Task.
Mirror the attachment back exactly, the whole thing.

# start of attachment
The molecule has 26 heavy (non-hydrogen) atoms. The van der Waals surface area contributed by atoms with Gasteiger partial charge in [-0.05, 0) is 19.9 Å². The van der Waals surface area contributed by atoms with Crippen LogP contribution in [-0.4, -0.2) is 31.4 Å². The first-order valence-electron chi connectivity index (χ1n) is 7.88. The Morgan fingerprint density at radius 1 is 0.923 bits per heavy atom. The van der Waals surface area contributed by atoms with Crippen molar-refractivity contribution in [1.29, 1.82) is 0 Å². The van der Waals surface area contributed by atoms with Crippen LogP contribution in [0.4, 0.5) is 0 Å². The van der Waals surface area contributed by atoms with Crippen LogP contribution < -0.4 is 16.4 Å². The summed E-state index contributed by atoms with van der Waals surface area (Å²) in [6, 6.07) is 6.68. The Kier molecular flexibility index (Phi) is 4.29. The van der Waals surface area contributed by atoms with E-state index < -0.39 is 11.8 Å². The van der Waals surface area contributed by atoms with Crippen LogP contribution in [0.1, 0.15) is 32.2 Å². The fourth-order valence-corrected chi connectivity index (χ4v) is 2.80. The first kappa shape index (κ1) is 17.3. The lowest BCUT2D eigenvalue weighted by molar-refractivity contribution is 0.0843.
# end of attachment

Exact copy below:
The molecule has 26 heavy (non-hydrogen) atoms. The van der Waals surface area contributed by atoms with Gasteiger partial charge in [-0.05, 0) is 19.9 Å². The van der Waals surface area contributed by atoms with Crippen LogP contribution in [-0.4, -0.2) is 31.4 Å². The first-order valence-electron chi connectivity index (χ1n) is 7.88. The Morgan fingerprint density at radius 1 is 0.923 bits per heavy atom. The van der Waals surface area contributed by atoms with Crippen molar-refractivity contribution in [1.29, 1.82) is 0 Å². The van der Waals surface area contributed by atoms with Crippen LogP contribution in [0.4, 0.5) is 0 Å². The van der Waals surface area contributed by atoms with Crippen LogP contribution < -0.4 is 16.4 Å². The summed E-state index contributed by atoms with van der Waals surface area (Å²) in [6, 6.07) is 6.68. The Kier molecular flexibility index (Phi) is 4.29. The van der Waals surface area contributed by atoms with E-state index < -0.39 is 11.8 Å². The van der Waals surface area contributed by atoms with Crippen LogP contribution in [0.1, 0.15) is 32.2 Å². The fourth-order valence-corrected chi connectivity index (χ4v) is 2.80. The first kappa shape index (κ1) is 17.3. The lowest BCUT2D eigenvalue weighted by molar-refractivity contribution is 0.0843.